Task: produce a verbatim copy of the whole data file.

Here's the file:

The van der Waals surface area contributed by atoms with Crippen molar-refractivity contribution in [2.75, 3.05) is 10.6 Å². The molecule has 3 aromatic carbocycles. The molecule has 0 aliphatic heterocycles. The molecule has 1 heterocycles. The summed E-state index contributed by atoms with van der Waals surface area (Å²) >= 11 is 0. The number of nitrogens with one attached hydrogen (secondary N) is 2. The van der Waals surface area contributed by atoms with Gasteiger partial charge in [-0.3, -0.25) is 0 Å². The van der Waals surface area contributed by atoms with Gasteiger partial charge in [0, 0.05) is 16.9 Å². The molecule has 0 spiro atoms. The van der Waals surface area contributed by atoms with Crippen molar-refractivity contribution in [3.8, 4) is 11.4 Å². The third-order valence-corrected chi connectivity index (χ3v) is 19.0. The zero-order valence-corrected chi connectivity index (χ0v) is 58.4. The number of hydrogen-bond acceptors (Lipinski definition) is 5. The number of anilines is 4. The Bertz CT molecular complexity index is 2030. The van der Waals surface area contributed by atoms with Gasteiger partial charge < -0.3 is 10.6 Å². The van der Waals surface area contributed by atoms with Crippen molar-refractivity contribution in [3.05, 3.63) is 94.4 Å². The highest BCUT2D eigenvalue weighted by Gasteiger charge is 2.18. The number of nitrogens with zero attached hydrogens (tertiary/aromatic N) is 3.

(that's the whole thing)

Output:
The van der Waals surface area contributed by atoms with Crippen molar-refractivity contribution in [2.75, 3.05) is 10.6 Å². The molecule has 3 aromatic carbocycles. The molecule has 0 aliphatic heterocycles. The molecule has 1 heterocycles. The summed E-state index contributed by atoms with van der Waals surface area (Å²) >= 11 is 0. The number of nitrogens with one attached hydrogen (secondary N) is 2. The van der Waals surface area contributed by atoms with Gasteiger partial charge in [-0.3, -0.25) is 0 Å². The van der Waals surface area contributed by atoms with Gasteiger partial charge in [0, 0.05) is 16.9 Å². The molecule has 0 spiro atoms. The van der Waals surface area contributed by atoms with Crippen molar-refractivity contribution in [3.8, 4) is 11.4 Å². The third-order valence-corrected chi connectivity index (χ3v) is 19.0. The zero-order valence-corrected chi connectivity index (χ0v) is 58.4. The number of hydrogen-bond acceptors (Lipinski definition) is 5. The number of anilines is 4. The Bertz CT molecular complexity index is 2030. The van der Waals surface area contributed by atoms with Gasteiger partial charge < -0.3 is 10.6 Å². The van der Waals surface area contributed by atoms with Crippen molar-refractivity contribution in [3.05, 3.63) is 94.4 Å². The highest BCUT2D eigenvalue weighted by Gasteiger charge is 2.18. The number of nitrogens with zero attached hydrogens (tertiary/aromatic N) is 3.